December 09, 2013
This Tuesday, December 10, our nation's highest courts will hear two landmark Clean Air Act cases that have big implications for public health. First and foremost, the Supreme Court will hear arguments Tuesday on the Environmental Protection Agency's Cross-State Air Pollution Rule.
Back in 2011, EPA unveiled this update of a critical public health protection that would reduce power plant emissions of sulfur dioxide and nitrogen oxides, dangerous pollutants that form soot and smog and contribute to poor air quality days and respiratory illnesses affecting millions of Americans. They call this the Cross State Air Pollution Rule because it curbs the millions of tons of air pollution that travel downwind and across state lines each year. Pollution doesn't stop at state lines.
Unfortunately, the D.C. Circuit Court of Appeals handed down an extremely controversial divided ruling in August of 2012 that struck this rule.
The EPA and a coalition of environmental and public health organizations - including the Sierra Club - sought review by the Supreme Court, and on June 24, 2013, the Court agreed to hear the case. Briefs submitted by the EPA, our coalition of the American Lung Association, Environmental Defense Fund, the Natural Resources Defense Council, and many others make the case that the DC Circuit's ruling is unfounded, contrary to the Clean Air Act, based on a misunderstanding of interstate pollution, and seriously jeopardizes the ability of downwind states and the EPA to protect millions of people from dangerous ozone and particulate matter pollution.
The benefits of the Cross-State Air Pollution Rule are remarkable. According to the EPA, this standard would prevent up to 34,000 deaths annually, would prevent 1.8 million days of missed work/school annually, and would provide $120-280 billion in benefits every year at a cost of only $1.8 billion in the first year, and roughly $1 billion a year thereafter. The benefits-to-cost ratio is about 100 to 1!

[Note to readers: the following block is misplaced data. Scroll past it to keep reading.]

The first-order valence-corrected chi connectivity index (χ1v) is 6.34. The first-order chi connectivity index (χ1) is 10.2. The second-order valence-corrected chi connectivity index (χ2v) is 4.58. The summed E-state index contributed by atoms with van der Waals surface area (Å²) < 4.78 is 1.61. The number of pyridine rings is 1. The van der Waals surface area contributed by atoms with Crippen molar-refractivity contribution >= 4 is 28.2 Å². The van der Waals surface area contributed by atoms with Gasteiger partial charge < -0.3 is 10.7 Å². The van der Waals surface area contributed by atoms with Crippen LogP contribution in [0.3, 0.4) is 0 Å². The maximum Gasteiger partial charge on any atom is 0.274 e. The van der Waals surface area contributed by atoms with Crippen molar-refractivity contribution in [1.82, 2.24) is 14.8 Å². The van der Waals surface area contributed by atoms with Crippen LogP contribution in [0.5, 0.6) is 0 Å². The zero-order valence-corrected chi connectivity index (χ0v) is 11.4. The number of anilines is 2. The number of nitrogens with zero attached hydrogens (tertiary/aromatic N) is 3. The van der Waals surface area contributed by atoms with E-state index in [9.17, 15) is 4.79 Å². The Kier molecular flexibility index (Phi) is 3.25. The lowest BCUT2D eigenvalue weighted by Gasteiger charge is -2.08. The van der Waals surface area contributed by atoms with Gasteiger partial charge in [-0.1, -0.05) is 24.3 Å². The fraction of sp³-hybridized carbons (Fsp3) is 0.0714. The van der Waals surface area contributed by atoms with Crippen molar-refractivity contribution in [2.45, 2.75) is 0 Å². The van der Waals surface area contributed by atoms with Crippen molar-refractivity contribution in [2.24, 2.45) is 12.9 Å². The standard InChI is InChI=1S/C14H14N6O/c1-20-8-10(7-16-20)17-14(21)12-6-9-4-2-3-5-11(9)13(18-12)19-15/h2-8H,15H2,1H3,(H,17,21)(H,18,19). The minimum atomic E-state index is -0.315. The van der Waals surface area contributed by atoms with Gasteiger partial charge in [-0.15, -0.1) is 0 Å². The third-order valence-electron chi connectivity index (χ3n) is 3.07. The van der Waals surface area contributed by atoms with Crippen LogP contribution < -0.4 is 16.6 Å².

What's more, for many downwind areas, 75 percent or more of local air pollution comes from upwind states. In parts of Connecticut, more than 90 percent of ozone pollution is due to pollutants flowing in from other states. Without this cross-state protection, these states simply cannot resolve their air quality problems, putting the health of their citizens at grave risk.
Industries and states and many others are standing together calling for implementation of the Cross-State Air Pollution Rule. Just today, underscoring the urgency of the problem, governors of eight Northeastern and Mid-Atlantic states petitioned EPA Administrator Gina McCarthy to reduce air pollution blowing into the region from nine Midwestern and Appalachian states.
The second major public health protection coming before a court this week is the EPA's Mercury and Air Toxics Standard. Coal plants are the largest source of mercury pollution in the U.S., so of course the industry is challenging this standard that requires them to stop dumping so much mercury into our air and water.
Mercury is a powerful neurotoxin that can damage the brain and nervous system. Mercury is of special concern to women who are pregnant or thinking of becoming pregnant, since exposure to mercury can cause developmental problems, learning disabilities, and delayed onset of walking and talking in babies and infants.
The U.S. Court of Appeals for the D.C. Circuit will hold oral argument on December 10 regarding these challenges by industry to this critical public health mercury standard.
Make no mistake about it - this Tuesday, December 10, is a big day for clean air and public health in our nation's highest courts, and there are tens of thousands of lives on the line.
-- Mary Anne Hitt, Beyond Coal Campaign Director